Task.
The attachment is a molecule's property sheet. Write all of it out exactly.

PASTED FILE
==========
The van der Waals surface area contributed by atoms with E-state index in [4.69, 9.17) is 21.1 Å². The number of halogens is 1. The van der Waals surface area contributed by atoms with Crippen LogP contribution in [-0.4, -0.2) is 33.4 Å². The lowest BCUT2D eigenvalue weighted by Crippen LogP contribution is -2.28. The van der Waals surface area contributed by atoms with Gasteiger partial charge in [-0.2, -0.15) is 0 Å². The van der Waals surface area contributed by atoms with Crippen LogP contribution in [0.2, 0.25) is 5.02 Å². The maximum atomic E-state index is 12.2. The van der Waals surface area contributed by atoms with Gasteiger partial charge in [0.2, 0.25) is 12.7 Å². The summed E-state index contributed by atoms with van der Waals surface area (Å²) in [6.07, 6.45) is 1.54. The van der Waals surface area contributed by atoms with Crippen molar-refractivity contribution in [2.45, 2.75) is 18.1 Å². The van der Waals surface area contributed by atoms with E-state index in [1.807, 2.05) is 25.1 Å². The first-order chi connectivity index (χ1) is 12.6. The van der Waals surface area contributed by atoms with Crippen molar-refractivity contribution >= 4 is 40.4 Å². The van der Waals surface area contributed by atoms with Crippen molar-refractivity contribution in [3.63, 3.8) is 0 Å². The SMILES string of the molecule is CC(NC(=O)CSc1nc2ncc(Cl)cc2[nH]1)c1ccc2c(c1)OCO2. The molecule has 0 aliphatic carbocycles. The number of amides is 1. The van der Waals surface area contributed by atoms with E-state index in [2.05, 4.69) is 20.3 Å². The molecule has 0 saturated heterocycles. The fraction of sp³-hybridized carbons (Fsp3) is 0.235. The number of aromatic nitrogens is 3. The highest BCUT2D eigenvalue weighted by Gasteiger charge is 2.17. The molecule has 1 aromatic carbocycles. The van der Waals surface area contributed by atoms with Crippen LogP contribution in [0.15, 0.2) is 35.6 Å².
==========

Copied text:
The van der Waals surface area contributed by atoms with E-state index in [4.69, 9.17) is 21.1 Å². The number of halogens is 1. The van der Waals surface area contributed by atoms with Crippen LogP contribution in [-0.4, -0.2) is 33.4 Å². The lowest BCUT2D eigenvalue weighted by Crippen LogP contribution is -2.28. The van der Waals surface area contributed by atoms with Gasteiger partial charge in [-0.2, -0.15) is 0 Å². The van der Waals surface area contributed by atoms with Crippen LogP contribution in [0.2, 0.25) is 5.02 Å². The maximum atomic E-state index is 12.2. The van der Waals surface area contributed by atoms with Gasteiger partial charge in [0.2, 0.25) is 12.7 Å². The summed E-state index contributed by atoms with van der Waals surface area (Å²) in [6.07, 6.45) is 1.54. The van der Waals surface area contributed by atoms with Crippen molar-refractivity contribution in [2.45, 2.75) is 18.1 Å². The van der Waals surface area contributed by atoms with E-state index in [1.807, 2.05) is 25.1 Å². The first-order chi connectivity index (χ1) is 12.6. The van der Waals surface area contributed by atoms with Crippen molar-refractivity contribution >= 4 is 40.4 Å². The van der Waals surface area contributed by atoms with Crippen molar-refractivity contribution in [3.63, 3.8) is 0 Å². The SMILES string of the molecule is CC(NC(=O)CSc1nc2ncc(Cl)cc2[nH]1)c1ccc2c(c1)OCO2. The molecule has 0 aliphatic carbocycles. The number of amides is 1. The van der Waals surface area contributed by atoms with E-state index in [2.05, 4.69) is 20.3 Å². The molecule has 0 saturated heterocycles. The fraction of sp³-hybridized carbons (Fsp3) is 0.235. The number of aromatic nitrogens is 3. The highest BCUT2D eigenvalue weighted by Gasteiger charge is 2.17. The molecule has 1 aromatic carbocycles. The van der Waals surface area contributed by atoms with Crippen LogP contribution in [0.15, 0.2) is 35.6 Å².